Heirlooms bring in cash for Red Cross

September 23, 2007|By MARIE GILBERT

HAGERSTOWN - Forget "Survivor" and "CSI." In Susan Kolson's house, a certain PBS show about antiques is must-see TV.

"I'm a "Roadshow" addict," she confessed. "I've always wanted to be part of something like that."

Saturday, she had her chance.

Volunteer certified appraisers were on hand at the Washington County chapter of the American Red Cross headquarters throughout the day to examine everything from Civil War swords to jewelry and quilts.

It was all part of the first Treasure Hunt Antiques and Appraisal Event, benefiting the local Red Cross chapter. And Kolson, who had rearranged her weekend plans, was one of the first in line.

"I have several family heirlooms that I've often wondered about," the Boonsboro resident said. "A little bit of family history has been passed down with the items, but I never had a professional opinion. This is my chance."


In addition to appraisals, the event included an art exhibit and sale by members of the Valley Art Association, antique vendors, a car show hosted by the Mason-Dixon Region of the Antique Automobile Club of America and a live auction of donated paintings and antiques.

According to Julie Barr-Strasburg, executive director of the local Red Cross, all money raised through the event will stay in Washington County to support Red Cross services, such as local disaster relief, blood collections, assistance to military families, plus first aid, CPR and water safety training.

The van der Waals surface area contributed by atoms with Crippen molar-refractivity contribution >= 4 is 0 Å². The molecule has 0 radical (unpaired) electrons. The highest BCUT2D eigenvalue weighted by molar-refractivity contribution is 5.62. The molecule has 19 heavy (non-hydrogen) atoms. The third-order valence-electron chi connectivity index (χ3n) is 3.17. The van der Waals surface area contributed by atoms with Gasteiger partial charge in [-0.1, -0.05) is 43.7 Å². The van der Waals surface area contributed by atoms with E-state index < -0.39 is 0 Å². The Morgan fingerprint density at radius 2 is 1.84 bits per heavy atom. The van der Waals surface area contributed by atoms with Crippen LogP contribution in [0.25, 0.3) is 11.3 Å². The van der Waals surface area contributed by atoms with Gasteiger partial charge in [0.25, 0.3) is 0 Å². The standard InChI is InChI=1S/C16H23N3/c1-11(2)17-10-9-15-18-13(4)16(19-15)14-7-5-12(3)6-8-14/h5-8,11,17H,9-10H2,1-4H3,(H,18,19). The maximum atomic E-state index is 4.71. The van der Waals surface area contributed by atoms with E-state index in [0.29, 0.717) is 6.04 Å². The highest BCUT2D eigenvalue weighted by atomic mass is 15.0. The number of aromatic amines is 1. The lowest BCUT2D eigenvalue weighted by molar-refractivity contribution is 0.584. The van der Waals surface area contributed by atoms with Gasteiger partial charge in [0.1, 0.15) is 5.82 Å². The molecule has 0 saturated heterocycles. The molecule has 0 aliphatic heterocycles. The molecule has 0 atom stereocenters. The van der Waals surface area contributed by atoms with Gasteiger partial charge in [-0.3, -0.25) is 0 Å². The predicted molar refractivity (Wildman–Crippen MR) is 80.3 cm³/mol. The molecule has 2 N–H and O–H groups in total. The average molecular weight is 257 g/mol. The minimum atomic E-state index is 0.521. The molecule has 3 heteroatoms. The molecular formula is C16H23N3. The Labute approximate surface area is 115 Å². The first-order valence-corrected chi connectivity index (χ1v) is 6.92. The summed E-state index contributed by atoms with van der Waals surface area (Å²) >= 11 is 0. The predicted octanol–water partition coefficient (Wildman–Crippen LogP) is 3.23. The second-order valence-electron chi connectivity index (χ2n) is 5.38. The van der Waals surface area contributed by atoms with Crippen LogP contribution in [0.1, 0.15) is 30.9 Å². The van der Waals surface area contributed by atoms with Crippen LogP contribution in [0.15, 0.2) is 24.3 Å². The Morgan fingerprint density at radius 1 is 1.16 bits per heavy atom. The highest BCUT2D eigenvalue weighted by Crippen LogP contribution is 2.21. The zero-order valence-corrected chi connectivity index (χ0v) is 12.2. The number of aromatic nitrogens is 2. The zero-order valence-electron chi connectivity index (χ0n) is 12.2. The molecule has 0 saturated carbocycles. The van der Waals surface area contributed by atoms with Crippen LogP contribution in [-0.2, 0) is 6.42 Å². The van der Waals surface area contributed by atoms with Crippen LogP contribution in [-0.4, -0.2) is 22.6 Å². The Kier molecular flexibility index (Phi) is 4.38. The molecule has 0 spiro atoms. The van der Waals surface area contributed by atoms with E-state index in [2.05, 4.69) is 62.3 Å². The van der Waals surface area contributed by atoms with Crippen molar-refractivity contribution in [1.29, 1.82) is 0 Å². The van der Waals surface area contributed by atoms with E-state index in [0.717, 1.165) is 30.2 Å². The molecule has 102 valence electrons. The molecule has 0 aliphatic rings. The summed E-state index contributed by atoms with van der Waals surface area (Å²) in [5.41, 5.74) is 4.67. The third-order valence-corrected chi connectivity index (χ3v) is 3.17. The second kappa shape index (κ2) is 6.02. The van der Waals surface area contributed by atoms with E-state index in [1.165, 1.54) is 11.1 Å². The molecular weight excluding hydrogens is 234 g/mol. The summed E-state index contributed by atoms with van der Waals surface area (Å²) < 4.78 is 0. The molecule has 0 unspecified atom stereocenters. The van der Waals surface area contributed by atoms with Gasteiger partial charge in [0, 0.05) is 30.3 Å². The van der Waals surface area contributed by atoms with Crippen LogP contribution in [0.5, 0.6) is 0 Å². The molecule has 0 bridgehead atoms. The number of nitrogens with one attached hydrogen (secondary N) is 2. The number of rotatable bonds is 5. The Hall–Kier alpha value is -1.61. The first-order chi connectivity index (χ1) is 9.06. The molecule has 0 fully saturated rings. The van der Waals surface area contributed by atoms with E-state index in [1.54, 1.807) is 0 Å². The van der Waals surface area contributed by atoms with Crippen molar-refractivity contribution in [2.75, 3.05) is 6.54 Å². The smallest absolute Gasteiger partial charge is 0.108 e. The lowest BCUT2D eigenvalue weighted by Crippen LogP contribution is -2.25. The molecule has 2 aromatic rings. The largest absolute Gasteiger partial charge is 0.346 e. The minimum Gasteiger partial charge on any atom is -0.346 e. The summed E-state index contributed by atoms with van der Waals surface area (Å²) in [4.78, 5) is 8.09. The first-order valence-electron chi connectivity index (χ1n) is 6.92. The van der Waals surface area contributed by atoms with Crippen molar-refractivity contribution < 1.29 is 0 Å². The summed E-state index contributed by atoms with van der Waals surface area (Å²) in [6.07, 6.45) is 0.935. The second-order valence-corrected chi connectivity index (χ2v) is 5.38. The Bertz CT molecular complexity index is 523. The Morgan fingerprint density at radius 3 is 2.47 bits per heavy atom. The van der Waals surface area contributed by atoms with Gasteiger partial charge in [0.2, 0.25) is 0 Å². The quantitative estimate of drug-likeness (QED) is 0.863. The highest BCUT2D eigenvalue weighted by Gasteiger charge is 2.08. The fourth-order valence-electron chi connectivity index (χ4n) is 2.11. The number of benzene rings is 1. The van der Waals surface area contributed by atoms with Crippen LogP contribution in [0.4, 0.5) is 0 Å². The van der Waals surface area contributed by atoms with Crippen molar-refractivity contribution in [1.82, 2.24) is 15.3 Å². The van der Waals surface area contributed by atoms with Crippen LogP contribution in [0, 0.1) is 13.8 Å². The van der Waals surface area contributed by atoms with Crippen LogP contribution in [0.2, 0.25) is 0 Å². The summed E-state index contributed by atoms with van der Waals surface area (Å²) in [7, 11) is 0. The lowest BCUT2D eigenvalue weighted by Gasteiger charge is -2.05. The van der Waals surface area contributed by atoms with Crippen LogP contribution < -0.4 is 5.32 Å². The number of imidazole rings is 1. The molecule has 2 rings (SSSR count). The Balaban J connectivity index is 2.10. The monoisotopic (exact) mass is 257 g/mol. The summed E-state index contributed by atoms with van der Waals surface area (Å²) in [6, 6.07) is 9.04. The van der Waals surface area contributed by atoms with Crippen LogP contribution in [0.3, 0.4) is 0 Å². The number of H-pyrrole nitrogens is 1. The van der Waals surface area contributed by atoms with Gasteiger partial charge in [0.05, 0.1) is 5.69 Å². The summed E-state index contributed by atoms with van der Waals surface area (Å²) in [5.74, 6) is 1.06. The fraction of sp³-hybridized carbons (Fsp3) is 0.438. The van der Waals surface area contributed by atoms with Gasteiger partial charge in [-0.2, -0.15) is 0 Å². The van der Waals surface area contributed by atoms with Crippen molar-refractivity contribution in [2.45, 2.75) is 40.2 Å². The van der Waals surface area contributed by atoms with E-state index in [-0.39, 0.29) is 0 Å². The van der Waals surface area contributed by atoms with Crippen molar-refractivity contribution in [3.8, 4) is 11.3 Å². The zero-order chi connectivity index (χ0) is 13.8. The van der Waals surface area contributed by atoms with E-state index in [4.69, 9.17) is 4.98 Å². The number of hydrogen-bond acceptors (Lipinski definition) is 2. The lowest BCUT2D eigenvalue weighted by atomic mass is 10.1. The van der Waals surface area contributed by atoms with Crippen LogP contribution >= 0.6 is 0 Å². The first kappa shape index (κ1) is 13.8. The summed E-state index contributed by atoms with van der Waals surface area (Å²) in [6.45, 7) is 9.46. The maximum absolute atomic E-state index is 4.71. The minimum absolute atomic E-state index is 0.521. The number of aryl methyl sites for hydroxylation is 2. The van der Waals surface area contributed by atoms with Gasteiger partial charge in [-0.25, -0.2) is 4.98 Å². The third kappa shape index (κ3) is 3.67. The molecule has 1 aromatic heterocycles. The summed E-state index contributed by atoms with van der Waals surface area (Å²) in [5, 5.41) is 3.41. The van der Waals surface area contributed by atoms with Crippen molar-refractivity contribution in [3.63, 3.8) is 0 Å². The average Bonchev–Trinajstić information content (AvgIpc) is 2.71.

It was the local chapter's antique poster collection that initially inspired the treasure hunt event, Barr-Strasburg said.

"We have one of the largest collections in the U.S. and have always been looking for a way to showcase it," she said. "Since this area is a sort of antiques hub, we thought a "Roadshow" type of event might be fun."

Organizers were hoping to raise $5,000 from the day-long event.

"If we realize that amount, it would be phenomenal," Barr-Strasburg said. "But this is our first year."

By early morning, people had begun to arrive, unloading paintings, furniture and antique toys from the back of their vehicles.

Volunteer appraisers sat behind tables set up inside the chapter headquarters, giving their expert opinions for $5 per item.

"I've seen a lot of interesting things today," said Phyllis Potter, one of the local appraisers. "And everything that I've seen has truly been an antique."

Potter said she has been an appraiser for 40 years and loves what she does.

"You get to see so many wonderful and, sometimes, unusual heirlooms," she said. "But you also have a chance to share your expertise with people who often don't know what they have. I always give them a rightful appraisal."

Potter said she frequently volunteers at fundraisers, such as Saturday's Red Cross event.

"You never know what people will bring in," she said. "But today, I've seen some wonderful items. This is one of the best shows I've done."

Barr-Strasburg said the goal of the event was not only to raise money for the local Red Cross, but to generate interest in what Red Cross is all about.

"I hope people come today and have fun, but I also hope we find some new donors and new supporters," she said.

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